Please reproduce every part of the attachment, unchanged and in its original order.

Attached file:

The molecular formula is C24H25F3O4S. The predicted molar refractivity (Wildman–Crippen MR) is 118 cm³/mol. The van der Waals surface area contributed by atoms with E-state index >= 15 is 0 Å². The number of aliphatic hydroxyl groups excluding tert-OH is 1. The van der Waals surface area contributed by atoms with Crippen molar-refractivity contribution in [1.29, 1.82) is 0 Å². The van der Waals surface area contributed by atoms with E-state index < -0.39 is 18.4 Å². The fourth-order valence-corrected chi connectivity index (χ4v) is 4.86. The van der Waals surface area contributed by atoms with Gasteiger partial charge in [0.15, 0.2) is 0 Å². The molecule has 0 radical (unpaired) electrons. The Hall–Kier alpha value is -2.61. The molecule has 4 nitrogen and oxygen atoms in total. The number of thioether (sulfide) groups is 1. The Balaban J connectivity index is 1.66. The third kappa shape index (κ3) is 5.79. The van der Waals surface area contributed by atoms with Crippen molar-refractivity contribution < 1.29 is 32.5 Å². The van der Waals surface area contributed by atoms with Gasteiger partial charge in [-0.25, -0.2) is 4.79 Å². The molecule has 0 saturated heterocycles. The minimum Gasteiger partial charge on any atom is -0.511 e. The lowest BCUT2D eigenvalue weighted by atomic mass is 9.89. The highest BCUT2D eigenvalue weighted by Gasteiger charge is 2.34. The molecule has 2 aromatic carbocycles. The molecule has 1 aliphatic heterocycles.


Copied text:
The molecular formula is C24H25F3O4S. The predicted molar refractivity (Wildman–Crippen MR) is 118 cm³/mol. The van der Waals surface area contributed by atoms with E-state index >= 15 is 0 Å². The number of aliphatic hydroxyl groups excluding tert-OH is 1. The van der Waals surface area contributed by atoms with Crippen molar-refractivity contribution in [1.29, 1.82) is 0 Å². The van der Waals surface area contributed by atoms with E-state index < -0.39 is 18.4 Å². The fourth-order valence-corrected chi connectivity index (χ4v) is 4.86. The van der Waals surface area contributed by atoms with Gasteiger partial charge in [0.15, 0.2) is 0 Å². The molecule has 0 radical (unpaired) electrons. The Hall–Kier alpha value is -2.61. The molecule has 4 nitrogen and oxygen atoms in total. The number of thioether (sulfide) groups is 1. The Balaban J connectivity index is 1.66. The third kappa shape index (κ3) is 5.79. The van der Waals surface area contributed by atoms with Crippen molar-refractivity contribution < 1.29 is 32.5 Å². The van der Waals surface area contributed by atoms with Gasteiger partial charge in [-0.25, -0.2) is 4.79 Å². The molecule has 0 saturated heterocycles. The minimum Gasteiger partial charge on any atom is -0.511 e. The lowest BCUT2D eigenvalue weighted by atomic mass is 9.89. The highest BCUT2D eigenvalue weighted by Gasteiger charge is 2.34. The molecule has 2 aromatic carbocycles. The molecule has 1 aliphatic heterocycles.